Yes, no, maybe so. One type of rooftop solar product has caused some havoc for residents in the community of Roseville, CA. Multiple reports of roof-mounted solar shingles literally going up in flames and damaging the surrounding shingles and roof deck have made residents uneasy, to say the least.
In this solar-conscious town, it’s rare to see a home that does NOT have solar panels or shingles on the roof – 1,300 homes are currently powered by the sun.
The problem: Overheating
The problem appears to stem from OE-34 solar tiles, which are a type of photovoltaic (PV) tile designed to integrate seamlessly with the existing roof shingles. The solar shingles were installed by Centex, a multi-state construction company focused on building energy-efficient homes.
A design flaw in the OE-34 panels left them susceptible to overheating. As the panel overheats, it can damage the internal wiring, and worst case scenario, start on fire. These particular panels are no longer used in Roseville or anywhere else in California.
The OE-34 Open Energy SolarSave Roofing Tiles were placed on recall on March 25, 2014. Centex warned homeowners to stop using these solar systems several years before then due to the fire risk.
One man’s story
Edward Snyder told Fox40 of Sacramento he spent $17,000 for his solar setup. His investment wasn’t paying off; he was saving just $500 a year in energy costs. On top of that, his roof started on fire a few years after installation because of the overheating issue.
He, like other area homeowners, was lucky no one was hurt, but the financial damage is significant. The maker of the solar shingles went out of business, so recovering the financial losses isn’t a guarantee.
Centex is trying to make good by installing safer raised-roof solar panels on affected homes for free. Insurance companies may also pay for damages caused by the fire.
Should you avoid rooftop solar systems altogether?
Absolutely not, but it’s critical to do your due diligence when purchasing a rooftop solar system. The problem in Northern California seems to be an isolated issue involving a flat-out horrible product.
Here are a few simple tips to ensure your solar installation is a safe and efficient one:
- Choose a well-established solar installer or roofing contractor to do the install.
- Go with a solar product that has a proven track record of good performance. A simple Google search can uncover problems you otherwise may not have known about.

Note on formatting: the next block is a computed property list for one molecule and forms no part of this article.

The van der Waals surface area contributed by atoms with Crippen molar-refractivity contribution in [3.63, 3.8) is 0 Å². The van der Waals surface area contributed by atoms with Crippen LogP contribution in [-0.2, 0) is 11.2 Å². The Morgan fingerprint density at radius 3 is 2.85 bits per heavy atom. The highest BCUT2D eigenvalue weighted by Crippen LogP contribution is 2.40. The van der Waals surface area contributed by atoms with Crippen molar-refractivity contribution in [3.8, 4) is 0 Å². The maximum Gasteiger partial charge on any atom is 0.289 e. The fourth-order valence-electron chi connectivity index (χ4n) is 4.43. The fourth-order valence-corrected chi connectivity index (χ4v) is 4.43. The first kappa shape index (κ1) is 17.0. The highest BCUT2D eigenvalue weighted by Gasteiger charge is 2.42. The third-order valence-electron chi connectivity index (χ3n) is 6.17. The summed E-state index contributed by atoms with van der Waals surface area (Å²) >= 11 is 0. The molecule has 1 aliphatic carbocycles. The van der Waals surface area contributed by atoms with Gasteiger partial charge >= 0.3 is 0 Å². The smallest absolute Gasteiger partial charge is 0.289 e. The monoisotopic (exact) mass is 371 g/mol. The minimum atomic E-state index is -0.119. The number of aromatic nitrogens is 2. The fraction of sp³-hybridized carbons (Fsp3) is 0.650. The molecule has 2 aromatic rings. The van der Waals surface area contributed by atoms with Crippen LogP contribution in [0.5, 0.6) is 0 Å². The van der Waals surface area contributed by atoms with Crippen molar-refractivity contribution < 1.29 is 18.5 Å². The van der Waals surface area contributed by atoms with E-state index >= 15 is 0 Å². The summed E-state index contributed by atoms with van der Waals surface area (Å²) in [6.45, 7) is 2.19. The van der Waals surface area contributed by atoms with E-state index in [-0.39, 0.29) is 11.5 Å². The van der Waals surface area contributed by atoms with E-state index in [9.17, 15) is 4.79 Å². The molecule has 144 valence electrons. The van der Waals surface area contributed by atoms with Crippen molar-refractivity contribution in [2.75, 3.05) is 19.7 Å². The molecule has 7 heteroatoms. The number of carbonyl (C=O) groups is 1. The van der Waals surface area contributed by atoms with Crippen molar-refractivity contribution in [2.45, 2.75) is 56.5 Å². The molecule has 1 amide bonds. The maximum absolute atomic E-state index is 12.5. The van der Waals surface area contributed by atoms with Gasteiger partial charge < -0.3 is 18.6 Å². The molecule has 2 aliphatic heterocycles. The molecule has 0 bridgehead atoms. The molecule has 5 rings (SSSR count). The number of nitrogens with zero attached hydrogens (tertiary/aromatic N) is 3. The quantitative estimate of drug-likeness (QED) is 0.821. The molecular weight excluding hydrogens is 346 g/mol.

- Make sure you understand the warranty inside and out.
- Check the Consumer Product Safety Commission (CPSC) website for current recalls.
- Go to the Database of State Incentives for Renewables & Efficiency (DSIRE) website to find out which tax credits and incentives you’ll qualify for.
The solar roof tile problems in California appear to be isolated, and the solar tiles in question are off the market. Don’t let this incident turn you off from home solar energy systems. A high-quality solar setup can save you up to 60% on your monthly energy bills, so it’s definitely worth looking into.
As with any major investment, it’s important to do your own research and due diligence. Don’t always rely on what others tell you about a particular product – everyone’s a salesman!
Even though solar shingles were the culprit in this story, they are largely a safe and eco-friendly product. In fact, solar shingles are becoming popular as ever as prices continue to drop and the energy efficiency of these shingle-sized tiles begin to approach that of the larger solar panels.
The Dow Powerhouse Solar Shingles are one example of how solar shingles are made right. These shingles are efficient and received safety certification from three different Underwriters Laboratories back when they were first announced in 2011. They are fire and weather resistant.
It’s sad that in the early stages of residential rooftop solar shingle technology, good folks like those in Roseville had to in a way act as “sacrificial lambs” for everyone else to learn about the dangers of poorly made solar products. Let’s hope builders, solar installers, government entities and homeowners take notice and learn from these unfortunate circumstances.
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